I got the writing bug in the fourth grade when a poem of mine was published in the school newspaper. Music criticism came a little later, when I was in high school.
I enjoyed singing and playing guitar but didn’t have the stamina to make music-making a career. In reality, writing was my real gift, and as soon as I figured that out I never looked back.
Women in music have always been associated with pop – with prettiness, theatricality, melodic hooks and dance beats.
Hip-hop has survived as a sonic practice more than anything else. It’s an approach to music-making based in sampling and rhyming over beats, that’s proven far more versatile than its detractors thought it would.
Personally, I’ve realized that the tradition I thought of as too safe, too pretty, and too conventional is the space where women have been able to gain some practical ground. The area of music where we thought the status quo was really being upset – specifically hard rock – has actually remained the most male-dominated.
We have to ask ourselves why younger women don’t feel the need to be right up front with their politics. Is that going to set us back or is that itself a sign of progress? I don’t know the answer.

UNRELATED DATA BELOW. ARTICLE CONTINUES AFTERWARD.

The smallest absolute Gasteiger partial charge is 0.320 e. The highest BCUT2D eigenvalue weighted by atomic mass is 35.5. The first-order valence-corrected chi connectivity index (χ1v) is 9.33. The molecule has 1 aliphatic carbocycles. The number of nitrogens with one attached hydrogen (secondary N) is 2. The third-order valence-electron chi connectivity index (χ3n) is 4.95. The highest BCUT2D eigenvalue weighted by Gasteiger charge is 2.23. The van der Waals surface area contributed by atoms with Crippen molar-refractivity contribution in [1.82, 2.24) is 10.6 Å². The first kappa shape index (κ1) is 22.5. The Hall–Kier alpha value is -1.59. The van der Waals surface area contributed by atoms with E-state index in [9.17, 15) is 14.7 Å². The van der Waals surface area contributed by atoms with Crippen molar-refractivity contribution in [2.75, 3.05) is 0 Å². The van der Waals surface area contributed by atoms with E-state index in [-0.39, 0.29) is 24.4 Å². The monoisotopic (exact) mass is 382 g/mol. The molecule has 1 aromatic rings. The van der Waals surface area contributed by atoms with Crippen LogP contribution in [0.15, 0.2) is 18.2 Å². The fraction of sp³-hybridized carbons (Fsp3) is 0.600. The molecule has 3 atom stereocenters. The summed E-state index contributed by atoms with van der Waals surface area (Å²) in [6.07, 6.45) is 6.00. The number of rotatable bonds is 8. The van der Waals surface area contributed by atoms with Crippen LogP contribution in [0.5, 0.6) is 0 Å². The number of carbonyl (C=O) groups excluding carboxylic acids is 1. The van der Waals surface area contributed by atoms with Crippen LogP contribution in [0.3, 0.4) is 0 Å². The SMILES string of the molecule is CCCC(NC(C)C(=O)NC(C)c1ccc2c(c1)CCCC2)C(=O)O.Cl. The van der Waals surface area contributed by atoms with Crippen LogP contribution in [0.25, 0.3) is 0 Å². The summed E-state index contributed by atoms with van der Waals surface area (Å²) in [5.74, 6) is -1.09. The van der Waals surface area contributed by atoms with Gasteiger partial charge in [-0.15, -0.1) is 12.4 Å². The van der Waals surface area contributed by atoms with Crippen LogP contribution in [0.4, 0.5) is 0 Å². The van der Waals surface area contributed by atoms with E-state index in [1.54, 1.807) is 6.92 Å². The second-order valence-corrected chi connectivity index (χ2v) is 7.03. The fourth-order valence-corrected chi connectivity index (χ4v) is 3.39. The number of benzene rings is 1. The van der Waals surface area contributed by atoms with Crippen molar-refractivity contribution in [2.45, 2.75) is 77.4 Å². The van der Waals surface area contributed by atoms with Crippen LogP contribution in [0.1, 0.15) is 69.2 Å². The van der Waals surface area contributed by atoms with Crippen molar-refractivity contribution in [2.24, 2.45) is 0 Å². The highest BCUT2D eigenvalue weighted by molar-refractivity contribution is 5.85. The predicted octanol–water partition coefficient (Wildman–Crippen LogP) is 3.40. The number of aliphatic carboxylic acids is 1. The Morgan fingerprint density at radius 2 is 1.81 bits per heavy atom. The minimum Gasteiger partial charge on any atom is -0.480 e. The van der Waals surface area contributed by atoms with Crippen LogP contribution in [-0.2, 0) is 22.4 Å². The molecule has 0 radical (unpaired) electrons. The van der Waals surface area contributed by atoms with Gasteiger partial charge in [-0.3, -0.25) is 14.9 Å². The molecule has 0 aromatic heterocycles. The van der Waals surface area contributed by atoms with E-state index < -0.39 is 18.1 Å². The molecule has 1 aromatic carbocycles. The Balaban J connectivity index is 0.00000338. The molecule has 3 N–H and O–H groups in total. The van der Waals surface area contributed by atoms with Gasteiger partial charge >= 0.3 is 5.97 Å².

To some extent, the idea that rock ‘n roll used to have this sort of free antediluvian identity, frolicking in the 1950s with Elvis or something, is totally wrong. It’s insane. Elvis’ relationship with Colonel Parker, his manager, was one of the most possibly corrupt, certainly lucrative, and intense business partnerships ever in rock n’ roll.
You can’t fool yourself anymore that your art is your art. When you’re not getting paid for that song that’s being traded back and forth among millions of people on the Internet, you have to think like a businessperson.
A lot of artists feel it’s not worth it to sign with a major label, because if you don’t have a giganto hit, then you’re not going to get a video made. You’re not going to probably get much tour support. You’re not going to get promotion. You’re certainly not going to get a publicist who’s going to pay much attention to you.
MTV definitely has the effect of narrowing the range of music that hits the mainstream. On the other hand, isn’t that the effect of television in general?